Wednesday, June 16, 2010

Listening and identifying with life

Last night I had dinner with a large group of about 50 peace teachers from around the US and some from Colombia. I thought about them as I wandered back to my dorm room.
Paul Morris is a phyics professor who decided as a young man in the 1960s that he could not use his physics education for the military, even though that is where all the physics jobs were in his native Texas, so he started teaching. "I loved it until it all just became computers," he told me, "so I started studying and teaching also in philosophy."
Normally, as a product of the adversarial and identity-based culture in which I was raised, if I heard he was a physicist, I'd internally characterize him as a geeker servant of the military-technological complex. If I heard a Texas accent I'd be suspicious that he was a racist. He's not my people, he's the other. My training in creating typologies would tend to shunt him away from me, so that I could feel like at least I'm not a militarist and racist. But talking to Paul helps me overcome my identity-based ignorance. Turns out not only is he a peace person, he's very involved in human rights work and teaches social justice courses and has lived and studied in Europe, with a three-semester focus at Oxford. He's a big friendly guy, very smart yet very relaxed.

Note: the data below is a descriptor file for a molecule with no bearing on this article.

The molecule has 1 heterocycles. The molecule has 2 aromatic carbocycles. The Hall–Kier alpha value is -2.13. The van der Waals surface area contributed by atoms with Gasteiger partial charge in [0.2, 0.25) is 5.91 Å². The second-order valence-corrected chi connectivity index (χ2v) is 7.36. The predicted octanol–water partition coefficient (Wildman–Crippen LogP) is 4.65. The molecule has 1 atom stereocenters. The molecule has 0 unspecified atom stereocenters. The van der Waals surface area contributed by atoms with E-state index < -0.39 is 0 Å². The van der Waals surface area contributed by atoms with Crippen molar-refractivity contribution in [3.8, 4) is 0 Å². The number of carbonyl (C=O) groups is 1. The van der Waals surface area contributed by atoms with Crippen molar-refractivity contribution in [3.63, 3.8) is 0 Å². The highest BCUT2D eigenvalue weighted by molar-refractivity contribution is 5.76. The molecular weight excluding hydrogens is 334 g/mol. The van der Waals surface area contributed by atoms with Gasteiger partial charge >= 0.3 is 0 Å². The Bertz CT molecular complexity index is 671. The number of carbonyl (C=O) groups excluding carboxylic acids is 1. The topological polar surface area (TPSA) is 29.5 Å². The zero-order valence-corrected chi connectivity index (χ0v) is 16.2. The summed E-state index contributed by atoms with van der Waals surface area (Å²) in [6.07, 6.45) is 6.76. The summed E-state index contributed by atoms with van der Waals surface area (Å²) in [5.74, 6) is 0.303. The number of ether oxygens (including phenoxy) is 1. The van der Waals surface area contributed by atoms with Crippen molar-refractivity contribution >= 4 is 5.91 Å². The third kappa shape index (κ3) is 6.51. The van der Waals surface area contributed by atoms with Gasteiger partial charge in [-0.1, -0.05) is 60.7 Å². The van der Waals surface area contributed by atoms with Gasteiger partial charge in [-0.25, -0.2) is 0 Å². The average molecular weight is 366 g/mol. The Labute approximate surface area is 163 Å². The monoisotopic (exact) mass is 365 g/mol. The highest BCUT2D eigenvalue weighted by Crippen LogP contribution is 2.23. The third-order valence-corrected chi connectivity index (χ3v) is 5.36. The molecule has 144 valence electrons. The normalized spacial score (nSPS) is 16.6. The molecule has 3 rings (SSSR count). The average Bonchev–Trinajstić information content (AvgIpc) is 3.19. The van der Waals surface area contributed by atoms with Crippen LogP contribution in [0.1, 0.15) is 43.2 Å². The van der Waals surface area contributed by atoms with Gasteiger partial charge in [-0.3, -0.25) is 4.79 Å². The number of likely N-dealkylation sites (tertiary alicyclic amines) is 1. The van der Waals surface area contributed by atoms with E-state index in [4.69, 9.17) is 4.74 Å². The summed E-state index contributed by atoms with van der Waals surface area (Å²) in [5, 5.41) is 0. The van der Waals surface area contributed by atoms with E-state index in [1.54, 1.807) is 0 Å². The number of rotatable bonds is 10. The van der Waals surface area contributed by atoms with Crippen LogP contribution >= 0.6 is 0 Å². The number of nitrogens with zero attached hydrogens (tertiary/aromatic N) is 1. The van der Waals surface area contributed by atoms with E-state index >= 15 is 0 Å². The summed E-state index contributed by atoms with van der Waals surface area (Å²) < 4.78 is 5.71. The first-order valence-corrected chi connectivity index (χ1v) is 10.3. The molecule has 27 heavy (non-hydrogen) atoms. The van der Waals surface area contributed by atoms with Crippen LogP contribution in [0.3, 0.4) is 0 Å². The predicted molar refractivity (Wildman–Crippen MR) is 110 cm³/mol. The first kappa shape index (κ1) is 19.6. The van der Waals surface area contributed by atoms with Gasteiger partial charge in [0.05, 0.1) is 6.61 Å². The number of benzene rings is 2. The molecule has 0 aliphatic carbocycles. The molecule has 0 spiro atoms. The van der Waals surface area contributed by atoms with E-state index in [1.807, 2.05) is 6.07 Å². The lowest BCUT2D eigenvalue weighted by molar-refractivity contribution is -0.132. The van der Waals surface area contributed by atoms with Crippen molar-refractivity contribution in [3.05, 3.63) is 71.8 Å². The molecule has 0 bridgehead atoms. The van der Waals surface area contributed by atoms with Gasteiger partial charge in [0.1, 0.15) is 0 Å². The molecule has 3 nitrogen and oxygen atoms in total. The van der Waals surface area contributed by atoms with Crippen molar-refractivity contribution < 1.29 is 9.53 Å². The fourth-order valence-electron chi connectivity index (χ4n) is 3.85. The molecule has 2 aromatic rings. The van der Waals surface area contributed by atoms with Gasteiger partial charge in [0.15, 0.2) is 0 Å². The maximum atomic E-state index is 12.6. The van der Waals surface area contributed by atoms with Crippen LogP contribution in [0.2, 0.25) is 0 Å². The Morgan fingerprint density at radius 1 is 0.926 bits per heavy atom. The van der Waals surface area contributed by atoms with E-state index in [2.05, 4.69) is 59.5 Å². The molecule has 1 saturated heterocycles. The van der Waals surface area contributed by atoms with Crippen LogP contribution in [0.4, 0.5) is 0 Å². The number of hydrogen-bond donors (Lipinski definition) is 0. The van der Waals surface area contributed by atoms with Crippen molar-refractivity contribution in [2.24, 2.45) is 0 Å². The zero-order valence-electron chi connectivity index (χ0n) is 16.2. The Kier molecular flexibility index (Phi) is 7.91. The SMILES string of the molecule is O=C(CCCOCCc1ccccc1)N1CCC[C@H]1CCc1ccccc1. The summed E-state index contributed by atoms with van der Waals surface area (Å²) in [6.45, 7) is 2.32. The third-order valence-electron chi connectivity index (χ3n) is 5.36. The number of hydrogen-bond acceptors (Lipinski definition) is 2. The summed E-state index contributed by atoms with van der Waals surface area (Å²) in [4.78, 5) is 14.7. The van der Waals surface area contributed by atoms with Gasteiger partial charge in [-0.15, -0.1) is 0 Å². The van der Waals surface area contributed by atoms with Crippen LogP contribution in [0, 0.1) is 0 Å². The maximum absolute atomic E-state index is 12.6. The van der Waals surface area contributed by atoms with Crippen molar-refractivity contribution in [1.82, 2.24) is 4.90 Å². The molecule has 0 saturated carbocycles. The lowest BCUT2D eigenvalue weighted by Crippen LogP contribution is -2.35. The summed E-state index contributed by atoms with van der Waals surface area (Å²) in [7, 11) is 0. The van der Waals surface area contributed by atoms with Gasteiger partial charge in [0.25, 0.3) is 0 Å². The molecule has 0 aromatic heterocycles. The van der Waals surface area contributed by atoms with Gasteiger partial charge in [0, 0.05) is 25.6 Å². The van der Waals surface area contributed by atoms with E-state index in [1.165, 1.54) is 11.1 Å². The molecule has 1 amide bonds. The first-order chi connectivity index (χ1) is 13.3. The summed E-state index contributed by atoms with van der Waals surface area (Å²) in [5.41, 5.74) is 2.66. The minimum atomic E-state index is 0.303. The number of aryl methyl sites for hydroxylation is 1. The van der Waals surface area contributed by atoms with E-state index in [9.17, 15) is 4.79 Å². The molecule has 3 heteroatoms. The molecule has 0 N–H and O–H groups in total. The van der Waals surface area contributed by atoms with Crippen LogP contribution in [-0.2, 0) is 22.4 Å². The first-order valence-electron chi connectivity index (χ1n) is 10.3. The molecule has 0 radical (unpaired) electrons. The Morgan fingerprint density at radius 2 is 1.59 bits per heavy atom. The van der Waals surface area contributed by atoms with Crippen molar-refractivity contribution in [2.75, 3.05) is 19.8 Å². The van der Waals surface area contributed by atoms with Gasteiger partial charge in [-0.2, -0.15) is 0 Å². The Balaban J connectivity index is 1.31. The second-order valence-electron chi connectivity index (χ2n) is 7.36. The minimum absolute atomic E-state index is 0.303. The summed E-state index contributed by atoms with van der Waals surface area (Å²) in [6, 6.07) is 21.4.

Time to learn compassion and what Jeremy Rifkin calls empathic consciousness. Our blogs, our Iphones, our tweets and texts and our ability to read foreign press without making a special trip to the library to read a 10-day-old Guardian or a three-week-old India Times is changing how we perceive others. We are at a crossroads. We can choose empathy or tribal-religious-national identity and cling to our Cartesian duality as separate from nature--or we can choose empathic consciousness and begin to protect all life.
At the table were Laura Taylor, a peace psychology doctoral student at the University of Notre Dame--a young woman with a rich history of globalizing peace and a good friend to one of my former students--and Rosa Jiménex Ahumada, who teaches at the University of Cartagena in her native Colombia. I asked Rosa what her story was. Laura translated for her as Rosa told us of working as a social worker and working with displaced people from the terrible wars in her land.
I'm amazed that anyone can travel to other places in the world, meet such wonderful people, and not long to protect them from harm. Rifkin is right--time to develop our empathic consciousness if we wish to save our one and only planet in this one and only life for each and all.

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